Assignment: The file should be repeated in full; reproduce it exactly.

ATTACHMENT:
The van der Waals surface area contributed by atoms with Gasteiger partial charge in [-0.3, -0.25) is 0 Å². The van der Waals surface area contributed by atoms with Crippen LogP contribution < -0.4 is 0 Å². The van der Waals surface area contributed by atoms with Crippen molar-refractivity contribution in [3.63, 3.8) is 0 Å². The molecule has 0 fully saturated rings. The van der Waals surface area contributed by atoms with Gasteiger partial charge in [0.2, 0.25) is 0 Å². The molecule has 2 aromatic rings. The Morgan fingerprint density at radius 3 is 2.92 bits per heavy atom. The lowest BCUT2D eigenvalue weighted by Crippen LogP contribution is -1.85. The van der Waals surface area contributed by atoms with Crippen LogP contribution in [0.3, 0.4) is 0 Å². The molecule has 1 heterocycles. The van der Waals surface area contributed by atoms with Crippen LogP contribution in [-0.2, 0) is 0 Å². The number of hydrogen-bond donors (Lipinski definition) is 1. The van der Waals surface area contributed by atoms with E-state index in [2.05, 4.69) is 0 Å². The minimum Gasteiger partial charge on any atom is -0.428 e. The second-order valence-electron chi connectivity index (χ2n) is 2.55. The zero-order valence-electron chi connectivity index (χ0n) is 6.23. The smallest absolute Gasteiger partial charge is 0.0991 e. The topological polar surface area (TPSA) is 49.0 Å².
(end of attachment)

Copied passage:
The van der Waals surface area contributed by atoms with Gasteiger partial charge in [-0.3, -0.25) is 0 Å². The van der Waals surface area contributed by atoms with Crippen LogP contribution < -0.4 is 0 Å². The van der Waals surface area contributed by atoms with Crippen molar-refractivity contribution in [3.63, 3.8) is 0 Å². The molecule has 0 fully saturated rings. The van der Waals surface area contributed by atoms with Gasteiger partial charge in [0.2, 0.25) is 0 Å². The molecule has 2 aromatic rings. The Morgan fingerprint density at radius 3 is 2.92 bits per heavy atom. The lowest BCUT2D eigenvalue weighted by Crippen LogP contribution is -1.85. The van der Waals surface area contributed by atoms with Crippen LogP contribution in [0.3, 0.4) is 0 Å². The molecule has 1 heterocycles. The van der Waals surface area contributed by atoms with Crippen LogP contribution in [-0.2, 0) is 0 Å². The number of hydrogen-bond donors (Lipinski definition) is 1. The van der Waals surface area contributed by atoms with E-state index in [2.05, 4.69) is 0 Å². The minimum Gasteiger partial charge on any atom is -0.428 e. The second-order valence-electron chi connectivity index (χ2n) is 2.55. The zero-order valence-electron chi connectivity index (χ0n) is 6.23. The smallest absolute Gasteiger partial charge is 0.0991 e. The topological polar surface area (TPSA) is 49.0 Å².